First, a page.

Jack found Lizzie waiting for him at the foot of the stairs which led from the dining room and up to the guest-rooms. She was sat, cross-legged, with a shyness and reserve on her face he hadn’t once seen the day before.
‘What’s up?’ he asked.
‘I got you into trouble yesterday, with your dad. I didn’t mean to…’
Jack sat on the step, his shoulder brushing hers, and told her not to worry about it. Besides, he was always getting into trouble – if he hadn’t spent the day with her, he’d more than likely have done something which got him in even more trouble. So really, she’d done him a favour. Or so he said.
‘Well I’m still sorry,’ she said, but it was clear that Jack’s reassurances had worked. The warmth returned to her face, and Jack had the strangest feeling on noticing – it was the feeling you get when you sleep in your bed for the first time after getting back from a trip away. He shrugged it off.
‘I’m allowed to stay here for the day, when my mum and dad go and get the car sorted. I can stay here and you can show me more stuff, like yesterday.’
He had barely finished speaking before she was on her feet and dragging him towards the hotel’s main doors, screeching something barely comprehensible about the lake as she went. Once outside she let go of his hand and he stopped, stood rooted to the spot, and watched as she sprinted to the lakeside. She kicked off her shoes and sat down at the water’s edge. Jack was stood still, staring at her. The early morning sun, reflecting off the lake, set her auburn hair ablaze. She beckoned him over, and so he scampered over, kicked off his shoes, too, and planted himself next to her.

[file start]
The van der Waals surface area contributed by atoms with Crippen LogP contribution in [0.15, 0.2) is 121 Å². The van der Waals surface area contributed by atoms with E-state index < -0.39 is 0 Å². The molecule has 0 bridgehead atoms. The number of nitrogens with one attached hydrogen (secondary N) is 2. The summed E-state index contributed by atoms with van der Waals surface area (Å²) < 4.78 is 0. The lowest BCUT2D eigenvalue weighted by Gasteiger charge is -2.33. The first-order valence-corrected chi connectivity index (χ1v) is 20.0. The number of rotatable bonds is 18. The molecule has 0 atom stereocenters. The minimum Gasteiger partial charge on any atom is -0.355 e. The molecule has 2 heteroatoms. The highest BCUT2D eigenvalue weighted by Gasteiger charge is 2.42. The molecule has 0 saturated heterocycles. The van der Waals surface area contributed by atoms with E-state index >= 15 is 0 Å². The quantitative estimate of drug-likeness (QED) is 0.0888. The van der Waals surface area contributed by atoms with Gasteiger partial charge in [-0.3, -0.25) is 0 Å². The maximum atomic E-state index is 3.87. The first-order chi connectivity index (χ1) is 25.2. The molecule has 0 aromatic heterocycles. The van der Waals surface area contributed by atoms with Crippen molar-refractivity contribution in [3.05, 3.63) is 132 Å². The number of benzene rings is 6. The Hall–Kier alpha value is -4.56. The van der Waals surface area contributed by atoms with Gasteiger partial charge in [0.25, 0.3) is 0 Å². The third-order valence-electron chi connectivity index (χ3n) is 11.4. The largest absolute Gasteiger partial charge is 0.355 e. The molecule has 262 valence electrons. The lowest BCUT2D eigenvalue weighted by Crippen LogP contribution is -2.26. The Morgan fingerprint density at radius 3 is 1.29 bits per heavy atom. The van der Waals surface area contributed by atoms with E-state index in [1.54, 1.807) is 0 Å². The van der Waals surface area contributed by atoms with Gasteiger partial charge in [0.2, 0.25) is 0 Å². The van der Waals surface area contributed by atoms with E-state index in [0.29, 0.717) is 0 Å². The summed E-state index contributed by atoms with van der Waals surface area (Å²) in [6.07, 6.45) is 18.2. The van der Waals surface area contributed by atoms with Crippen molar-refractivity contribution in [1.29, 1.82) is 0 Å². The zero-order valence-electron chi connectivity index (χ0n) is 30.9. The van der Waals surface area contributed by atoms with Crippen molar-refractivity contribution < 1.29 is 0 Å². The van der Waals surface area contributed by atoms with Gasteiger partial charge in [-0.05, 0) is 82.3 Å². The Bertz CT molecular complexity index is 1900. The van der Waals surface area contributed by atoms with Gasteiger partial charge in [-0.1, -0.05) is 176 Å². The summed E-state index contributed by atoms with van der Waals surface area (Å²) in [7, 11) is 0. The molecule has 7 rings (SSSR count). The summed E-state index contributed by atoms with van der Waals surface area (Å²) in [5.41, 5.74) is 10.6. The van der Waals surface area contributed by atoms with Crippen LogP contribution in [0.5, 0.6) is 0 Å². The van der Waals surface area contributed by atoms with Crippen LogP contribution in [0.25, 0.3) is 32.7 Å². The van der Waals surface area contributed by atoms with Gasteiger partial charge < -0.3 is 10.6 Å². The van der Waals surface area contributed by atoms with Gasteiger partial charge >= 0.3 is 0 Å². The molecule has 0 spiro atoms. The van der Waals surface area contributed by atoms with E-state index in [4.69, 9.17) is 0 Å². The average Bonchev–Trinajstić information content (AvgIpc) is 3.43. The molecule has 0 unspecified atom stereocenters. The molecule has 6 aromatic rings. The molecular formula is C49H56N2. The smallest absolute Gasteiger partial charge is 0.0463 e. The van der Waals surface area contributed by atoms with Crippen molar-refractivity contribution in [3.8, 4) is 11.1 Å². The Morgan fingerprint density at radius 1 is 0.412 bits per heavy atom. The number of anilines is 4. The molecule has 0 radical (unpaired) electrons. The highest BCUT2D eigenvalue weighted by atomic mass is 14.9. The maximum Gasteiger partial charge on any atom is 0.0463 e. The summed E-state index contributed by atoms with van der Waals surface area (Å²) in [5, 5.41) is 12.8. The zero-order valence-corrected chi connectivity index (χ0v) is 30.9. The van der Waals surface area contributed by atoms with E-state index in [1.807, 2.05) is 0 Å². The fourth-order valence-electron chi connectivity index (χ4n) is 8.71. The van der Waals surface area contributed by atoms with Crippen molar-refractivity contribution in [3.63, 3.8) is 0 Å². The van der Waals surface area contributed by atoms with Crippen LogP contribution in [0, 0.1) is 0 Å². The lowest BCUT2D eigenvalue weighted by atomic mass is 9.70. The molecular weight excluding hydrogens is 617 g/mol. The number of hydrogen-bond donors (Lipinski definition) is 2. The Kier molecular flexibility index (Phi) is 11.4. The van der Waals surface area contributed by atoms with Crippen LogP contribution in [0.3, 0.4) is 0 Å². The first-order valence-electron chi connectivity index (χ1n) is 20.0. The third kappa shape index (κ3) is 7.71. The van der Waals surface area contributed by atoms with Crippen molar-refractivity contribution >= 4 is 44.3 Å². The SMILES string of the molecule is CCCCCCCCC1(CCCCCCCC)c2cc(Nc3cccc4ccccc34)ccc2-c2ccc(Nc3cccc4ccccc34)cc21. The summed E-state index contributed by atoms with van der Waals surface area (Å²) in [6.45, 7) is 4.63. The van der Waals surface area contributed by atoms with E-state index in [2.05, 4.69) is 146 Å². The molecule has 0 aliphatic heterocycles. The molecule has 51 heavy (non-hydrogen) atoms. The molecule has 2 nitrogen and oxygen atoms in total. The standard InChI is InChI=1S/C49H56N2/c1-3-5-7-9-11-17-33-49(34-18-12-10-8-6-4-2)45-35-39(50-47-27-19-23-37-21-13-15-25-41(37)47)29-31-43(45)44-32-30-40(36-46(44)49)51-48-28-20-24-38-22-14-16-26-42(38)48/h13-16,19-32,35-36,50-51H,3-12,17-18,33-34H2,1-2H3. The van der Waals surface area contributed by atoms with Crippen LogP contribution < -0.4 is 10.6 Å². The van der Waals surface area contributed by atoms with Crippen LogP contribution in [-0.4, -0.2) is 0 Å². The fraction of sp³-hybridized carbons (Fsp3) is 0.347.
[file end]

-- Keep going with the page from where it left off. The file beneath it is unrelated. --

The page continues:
The water was cold, but it was a refreshing and pleasant sort of cold. Lizzie and Jack both kicked gentle ripples and tracked their journey across the lake. Though neither one said it, they were both fascinated by how each ripple could grow and grow into something larger and larger, and carry on doing so until it was out of sight. They sat in silence – silence of the rare, comfortable kind – for almost half an hour before Lizzie splashed Jack and proceeded to question him about what life was like in the city, and what his school was like, and what his friends were like, and what his house was like, and what England was like, and if he had any pets, and so on and so on until she was satisfied.
‘I think I’d be quite scared in a city. I’ve always been here, really. For as long as I can remember, just been here at the hotel. Apart from when I go into the village to go to school, of course.’
‘It’s not scary. I’d be scared here, I think.’
She laughed at him. ‘What’s scary about here?’ she asked in an indignant tone.
Red rushed to his cheeks. ‘Well the lake could be dangerous. And the woods, over there, look like they might be quite scary. And if you went off into the fields that way, or up to the hills that way, and you got lost, it could be weeks before anyone even found you. At least in the city you’re always around people.’
Lizzie laughed at him, but she – somehow – did it in a way that lessened rather than exacerbated his embarrassment. ‘Well the lake isn’t scary. Are you scared now?’
‘Good. The woods aren’t scary either! When your mum and dad go to meet the mechanic, we can explore the woods if you like?’
Jack nodded his head, before laying back on the bank of the river and watching the clouds drift by overhead.